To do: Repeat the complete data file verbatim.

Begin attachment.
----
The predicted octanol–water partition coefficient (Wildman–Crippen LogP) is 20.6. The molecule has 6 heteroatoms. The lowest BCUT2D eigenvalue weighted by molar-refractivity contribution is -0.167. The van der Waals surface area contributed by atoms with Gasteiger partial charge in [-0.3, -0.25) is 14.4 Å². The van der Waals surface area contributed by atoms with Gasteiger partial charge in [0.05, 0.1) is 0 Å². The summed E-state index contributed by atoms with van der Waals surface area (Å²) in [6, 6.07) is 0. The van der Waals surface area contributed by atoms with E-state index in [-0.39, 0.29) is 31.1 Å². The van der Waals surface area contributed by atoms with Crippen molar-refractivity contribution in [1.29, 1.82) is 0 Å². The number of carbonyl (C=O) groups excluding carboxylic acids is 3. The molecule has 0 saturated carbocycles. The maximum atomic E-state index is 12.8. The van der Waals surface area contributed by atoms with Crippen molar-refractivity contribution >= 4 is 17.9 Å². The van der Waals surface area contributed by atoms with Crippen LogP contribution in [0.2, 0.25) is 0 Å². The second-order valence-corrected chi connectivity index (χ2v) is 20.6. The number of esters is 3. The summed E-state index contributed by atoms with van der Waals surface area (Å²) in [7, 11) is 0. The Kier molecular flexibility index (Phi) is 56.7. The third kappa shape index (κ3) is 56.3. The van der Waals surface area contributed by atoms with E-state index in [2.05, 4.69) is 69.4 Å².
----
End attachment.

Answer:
The predicted octanol–water partition coefficient (Wildman–Crippen LogP) is 20.6. The molecule has 6 heteroatoms. The lowest BCUT2D eigenvalue weighted by molar-refractivity contribution is -0.167. The van der Waals surface area contributed by atoms with Gasteiger partial charge in [-0.3, -0.25) is 14.4 Å². The van der Waals surface area contributed by atoms with Gasteiger partial charge in [0.05, 0.1) is 0 Å². The summed E-state index contributed by atoms with van der Waals surface area (Å²) in [6, 6.07) is 0. The van der Waals surface area contributed by atoms with E-state index in [-0.39, 0.29) is 31.1 Å². The van der Waals surface area contributed by atoms with Crippen molar-refractivity contribution in [1.29, 1.82) is 0 Å². The number of carbonyl (C=O) groups excluding carboxylic acids is 3. The molecule has 0 saturated carbocycles. The maximum atomic E-state index is 12.8. The van der Waals surface area contributed by atoms with Crippen molar-refractivity contribution >= 4 is 17.9 Å². The van der Waals surface area contributed by atoms with Crippen LogP contribution in [0.2, 0.25) is 0 Å². The second-order valence-corrected chi connectivity index (χ2v) is 20.6. The number of esters is 3. The summed E-state index contributed by atoms with van der Waals surface area (Å²) in [7, 11) is 0. The Kier molecular flexibility index (Phi) is 56.7. The third kappa shape index (κ3) is 56.3. The van der Waals surface area contributed by atoms with E-state index in [2.05, 4.69) is 69.4 Å².